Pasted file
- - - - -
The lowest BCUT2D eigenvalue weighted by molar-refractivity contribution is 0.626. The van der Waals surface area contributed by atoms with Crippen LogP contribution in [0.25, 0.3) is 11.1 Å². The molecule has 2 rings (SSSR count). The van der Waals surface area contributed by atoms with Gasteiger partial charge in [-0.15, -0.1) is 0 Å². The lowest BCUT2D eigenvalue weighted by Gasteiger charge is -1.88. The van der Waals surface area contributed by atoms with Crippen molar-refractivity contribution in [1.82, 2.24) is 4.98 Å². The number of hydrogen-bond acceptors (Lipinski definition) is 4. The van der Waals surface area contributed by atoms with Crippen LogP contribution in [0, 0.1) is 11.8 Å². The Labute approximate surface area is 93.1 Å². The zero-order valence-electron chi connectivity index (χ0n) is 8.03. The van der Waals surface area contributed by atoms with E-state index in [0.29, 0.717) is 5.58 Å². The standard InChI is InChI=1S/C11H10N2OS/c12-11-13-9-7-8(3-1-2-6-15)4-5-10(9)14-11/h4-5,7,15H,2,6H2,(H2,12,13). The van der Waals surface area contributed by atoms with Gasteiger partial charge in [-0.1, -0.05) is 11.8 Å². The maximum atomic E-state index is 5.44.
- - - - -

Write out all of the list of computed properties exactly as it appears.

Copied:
The lowest BCUT2D eigenvalue weighted by molar-refractivity contribution is 0.626. The van der Waals surface area contributed by atoms with Crippen LogP contribution in [0.25, 0.3) is 11.1 Å². The molecule has 2 rings (SSSR count). The van der Waals surface area contributed by atoms with Gasteiger partial charge in [-0.15, -0.1) is 0 Å². The lowest BCUT2D eigenvalue weighted by Gasteiger charge is -1.88. The van der Waals surface area contributed by atoms with Crippen molar-refractivity contribution in [1.82, 2.24) is 4.98 Å². The number of hydrogen-bond acceptors (Lipinski definition) is 4. The van der Waals surface area contributed by atoms with Crippen LogP contribution in [0, 0.1) is 11.8 Å². The Labute approximate surface area is 93.1 Å². The zero-order valence-electron chi connectivity index (χ0n) is 8.03. The van der Waals surface area contributed by atoms with E-state index in [0.29, 0.717) is 5.58 Å². The standard InChI is InChI=1S/C11H10N2OS/c12-11-13-9-7-8(3-1-2-6-15)4-5-10(9)14-11/h4-5,7,15H,2,6H2,(H2,12,13). The van der Waals surface area contributed by atoms with Gasteiger partial charge in [-0.1, -0.05) is 11.8 Å². The maximum atomic E-state index is 5.44.